Bread cooling In commercial baking, the bread is cooled either on racks or in overhead cooling convey- 3O ors for a minimum of 60 to 80 minutes before the bread S protein i l as d fi d b h N i l s is sliced and wrapped. In the laboratory the bread was Processors Association is a protein product obtained cooled for 60 minutes before it was checked for volume f clean d h ll d d f d Soy beans h i at least by the rapeseed displacement method. 90 percent protein (Nx 6.25).

Loaf size The one-pound loaf of read PrOdllCed y The farinograph pattern clearly shows the functionalthe commercial baker should be in the range of 4V2 to i f h new product h Compared to NFDM at h 4% inches in height. When loaves of bread are too 3 percent l l b d on flQuI Farinograph Pattern Depar- Mixing Absorption to Arrival Peak Stability ture Tolerance l4% Ingredient Time Time Time Time Index Moisture (min.) (min.) (min.) (min.)

NFDM 3.50 8.0 l 1.25 14.75 35 62.0 BAKERS 2.75 8.0 11.75 14.50 35 63.8 CONCEN TRATE large, the bakery has difficulty in slicing, and many loaves of bread are crippled. If the oversized loaf can be successfully sliced, the problem then is to wrap the sliced bread. Currently, the wrap used in the bakery is either waxed paper or polypropylene film (both expensive). The oversized loaf cannot be wrapped in the standard cut of the wrapping material, therefore, more of the wrapping material is needed per loaf. For this reason, we endeavored to produce all the bread to conform with the size required by the bakery; 4 /2 to 4% inches in height. Loaves of bread that were larger than this size and whose rapeseed displacement was greater than the standard, were substantially downgraded. The standard used in the laboratory was determined by the actual measurement and rapeseed displacement of onepound loaves of bread produced by commercial bakers in the Chicago area.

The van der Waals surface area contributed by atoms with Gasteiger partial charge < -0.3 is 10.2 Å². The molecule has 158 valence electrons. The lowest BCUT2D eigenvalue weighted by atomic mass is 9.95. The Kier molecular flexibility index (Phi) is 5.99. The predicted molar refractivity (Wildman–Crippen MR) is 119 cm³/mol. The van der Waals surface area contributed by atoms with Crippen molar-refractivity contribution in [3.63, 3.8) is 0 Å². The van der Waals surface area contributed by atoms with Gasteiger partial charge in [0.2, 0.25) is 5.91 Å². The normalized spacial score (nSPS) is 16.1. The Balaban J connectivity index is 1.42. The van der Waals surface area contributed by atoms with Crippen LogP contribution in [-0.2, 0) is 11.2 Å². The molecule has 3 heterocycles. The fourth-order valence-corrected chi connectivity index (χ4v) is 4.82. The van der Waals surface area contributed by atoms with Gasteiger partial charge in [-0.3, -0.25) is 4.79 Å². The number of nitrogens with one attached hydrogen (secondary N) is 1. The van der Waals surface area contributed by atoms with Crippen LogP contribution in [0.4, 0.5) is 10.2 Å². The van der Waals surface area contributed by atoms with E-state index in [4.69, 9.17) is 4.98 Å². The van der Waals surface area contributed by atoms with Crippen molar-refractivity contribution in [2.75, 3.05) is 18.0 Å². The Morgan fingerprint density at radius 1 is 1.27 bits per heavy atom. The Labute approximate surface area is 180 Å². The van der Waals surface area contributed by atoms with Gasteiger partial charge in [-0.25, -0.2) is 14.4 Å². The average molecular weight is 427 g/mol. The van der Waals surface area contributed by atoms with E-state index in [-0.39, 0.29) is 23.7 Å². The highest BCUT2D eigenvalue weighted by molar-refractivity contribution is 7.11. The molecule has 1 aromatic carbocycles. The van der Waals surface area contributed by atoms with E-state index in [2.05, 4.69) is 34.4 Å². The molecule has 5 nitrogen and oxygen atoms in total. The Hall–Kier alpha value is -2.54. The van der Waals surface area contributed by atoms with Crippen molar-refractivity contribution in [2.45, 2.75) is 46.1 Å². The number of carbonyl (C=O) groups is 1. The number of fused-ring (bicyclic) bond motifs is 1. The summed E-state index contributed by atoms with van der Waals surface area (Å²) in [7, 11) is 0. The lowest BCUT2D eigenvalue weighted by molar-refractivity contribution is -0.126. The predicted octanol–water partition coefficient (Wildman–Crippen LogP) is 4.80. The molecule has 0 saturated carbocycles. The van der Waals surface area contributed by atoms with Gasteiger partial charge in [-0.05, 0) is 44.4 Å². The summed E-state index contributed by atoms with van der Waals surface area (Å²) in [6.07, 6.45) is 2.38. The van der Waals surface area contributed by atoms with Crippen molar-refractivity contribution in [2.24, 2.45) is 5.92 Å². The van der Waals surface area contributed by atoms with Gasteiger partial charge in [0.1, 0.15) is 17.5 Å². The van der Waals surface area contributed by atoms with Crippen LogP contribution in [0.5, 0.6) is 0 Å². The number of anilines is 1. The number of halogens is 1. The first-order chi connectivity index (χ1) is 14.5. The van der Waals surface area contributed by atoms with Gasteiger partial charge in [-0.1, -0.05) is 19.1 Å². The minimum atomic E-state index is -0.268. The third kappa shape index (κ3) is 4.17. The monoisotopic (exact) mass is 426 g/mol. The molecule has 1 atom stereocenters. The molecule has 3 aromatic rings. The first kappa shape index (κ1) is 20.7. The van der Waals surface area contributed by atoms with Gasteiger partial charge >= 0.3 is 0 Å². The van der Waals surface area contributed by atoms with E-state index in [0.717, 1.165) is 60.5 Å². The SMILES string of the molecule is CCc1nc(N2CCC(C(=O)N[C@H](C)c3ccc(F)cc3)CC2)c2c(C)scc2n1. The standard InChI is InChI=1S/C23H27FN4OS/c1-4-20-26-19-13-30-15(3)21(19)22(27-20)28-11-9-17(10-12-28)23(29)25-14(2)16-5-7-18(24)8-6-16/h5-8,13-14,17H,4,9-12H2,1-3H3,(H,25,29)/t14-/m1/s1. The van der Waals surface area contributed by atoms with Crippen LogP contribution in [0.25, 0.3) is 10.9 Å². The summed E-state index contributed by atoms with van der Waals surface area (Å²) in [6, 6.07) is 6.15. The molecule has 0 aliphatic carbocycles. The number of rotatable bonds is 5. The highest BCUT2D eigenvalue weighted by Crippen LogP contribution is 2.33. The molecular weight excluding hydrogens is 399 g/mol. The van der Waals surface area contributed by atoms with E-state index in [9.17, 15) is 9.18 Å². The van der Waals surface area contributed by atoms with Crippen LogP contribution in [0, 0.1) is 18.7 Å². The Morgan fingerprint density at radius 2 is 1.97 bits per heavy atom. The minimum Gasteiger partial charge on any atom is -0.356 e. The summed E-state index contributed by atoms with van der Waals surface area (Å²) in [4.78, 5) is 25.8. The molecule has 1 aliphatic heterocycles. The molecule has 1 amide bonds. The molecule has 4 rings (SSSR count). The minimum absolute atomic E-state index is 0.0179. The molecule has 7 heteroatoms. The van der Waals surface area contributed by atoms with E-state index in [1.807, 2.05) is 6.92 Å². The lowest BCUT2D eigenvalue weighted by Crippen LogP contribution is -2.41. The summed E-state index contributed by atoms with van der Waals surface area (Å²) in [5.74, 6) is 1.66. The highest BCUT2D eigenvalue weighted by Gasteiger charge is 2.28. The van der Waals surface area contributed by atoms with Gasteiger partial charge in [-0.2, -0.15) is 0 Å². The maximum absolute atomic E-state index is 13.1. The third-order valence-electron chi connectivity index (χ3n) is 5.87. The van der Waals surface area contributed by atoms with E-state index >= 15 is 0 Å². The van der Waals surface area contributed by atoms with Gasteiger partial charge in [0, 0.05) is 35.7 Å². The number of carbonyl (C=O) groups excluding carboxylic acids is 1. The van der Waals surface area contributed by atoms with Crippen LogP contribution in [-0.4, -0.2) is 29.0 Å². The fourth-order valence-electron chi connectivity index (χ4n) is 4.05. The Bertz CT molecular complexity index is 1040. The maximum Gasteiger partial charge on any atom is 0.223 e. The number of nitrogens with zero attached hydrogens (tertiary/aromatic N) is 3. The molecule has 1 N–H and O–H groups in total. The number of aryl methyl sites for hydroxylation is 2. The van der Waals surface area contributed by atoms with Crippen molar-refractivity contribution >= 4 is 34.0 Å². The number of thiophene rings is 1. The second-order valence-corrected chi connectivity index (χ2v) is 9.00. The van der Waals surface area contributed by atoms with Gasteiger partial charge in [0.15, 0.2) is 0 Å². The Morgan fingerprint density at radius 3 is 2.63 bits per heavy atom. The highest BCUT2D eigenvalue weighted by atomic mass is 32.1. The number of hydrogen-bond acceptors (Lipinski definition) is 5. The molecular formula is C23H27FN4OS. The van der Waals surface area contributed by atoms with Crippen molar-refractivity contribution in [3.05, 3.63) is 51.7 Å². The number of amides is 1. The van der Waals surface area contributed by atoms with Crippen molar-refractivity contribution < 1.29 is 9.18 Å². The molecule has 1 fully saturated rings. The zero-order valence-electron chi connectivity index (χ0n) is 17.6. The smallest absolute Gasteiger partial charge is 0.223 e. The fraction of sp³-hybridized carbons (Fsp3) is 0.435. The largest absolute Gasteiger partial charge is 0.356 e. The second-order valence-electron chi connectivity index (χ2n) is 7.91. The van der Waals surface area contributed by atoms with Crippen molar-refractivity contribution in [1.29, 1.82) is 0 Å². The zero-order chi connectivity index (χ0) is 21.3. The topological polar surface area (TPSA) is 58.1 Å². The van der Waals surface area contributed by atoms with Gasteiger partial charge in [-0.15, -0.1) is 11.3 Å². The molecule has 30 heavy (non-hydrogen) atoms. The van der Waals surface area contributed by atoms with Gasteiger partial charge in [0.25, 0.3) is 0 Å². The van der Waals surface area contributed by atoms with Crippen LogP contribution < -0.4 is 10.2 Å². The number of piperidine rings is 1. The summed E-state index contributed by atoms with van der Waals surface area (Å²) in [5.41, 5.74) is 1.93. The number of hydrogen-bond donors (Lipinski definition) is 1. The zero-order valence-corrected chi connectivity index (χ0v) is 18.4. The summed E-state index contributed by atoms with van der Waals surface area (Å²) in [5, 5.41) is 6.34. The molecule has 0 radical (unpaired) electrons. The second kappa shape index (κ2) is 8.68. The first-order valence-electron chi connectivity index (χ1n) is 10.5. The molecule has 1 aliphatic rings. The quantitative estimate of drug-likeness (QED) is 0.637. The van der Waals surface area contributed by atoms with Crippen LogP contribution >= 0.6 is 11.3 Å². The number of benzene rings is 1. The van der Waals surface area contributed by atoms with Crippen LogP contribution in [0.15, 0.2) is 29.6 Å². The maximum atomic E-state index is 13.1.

It will be noted that the foregoing formulation corresponds to that set forth in the above-identified Patent The desirable characteristics of the bread provided using the inventive formulation can be seen from the following detailed description of functionality, i.e., various characteristics.

Mixing Requirements The new soy product exerts a measurable effect on the mixing characteristics of the dough which is attributable to its ascorbic acid content. In continudus mixing systems, ascorbic acid reduces the power requirements by acting as a reducing agent in the relative absence of atmospheric oxygen within the restricted mixing chamber. With conventional mixers, the availability of oxygen converts the ascorbic acid to dehydroascorbic acid, an oxidizing agent, which then acts the same as potassium bromate to give strength and stability to the dough. Comparative farinograph curves obtained with doughs containing equivalent increments of the new soy product and nonfat dry milk illustrate the improving effect of the former (see the Farinograph Pattern above).

Absorption Although the new product is capable of absorbing 1 /2 times its weight of water, and under normal circumstances, the absorption of the dough could be increased by 1V2 times the percentage level at which the product is used, this change is not obligatory in order to obtain good quality bread because of the tolerances built-in by the use of calcium lactate and ascorbic acid. The prior art product required at least twice its weight of water in the formulation which would be beyond the tolerance limits of the additive package. When used in combination with whey solids, a 50-50 blend will give a slightly higher absorption than is obtained when nonfat dry milk is used as the sole additive. When a 406O blend of soy product and whey solids is used, the absorption will then equal that obtained with nonfat dry milk alone. The performance of the new product and nonfat dry milk are basically the same except the former requires l.8 percent more absorption at the 3 percent additive level.

Machinability The machinability of the dough is favorably influenced by the new soy product from mixing to the final proofing stage. This is especially apparent at the moulder-panner and is attributed to the calcium lactate introduced into the formula.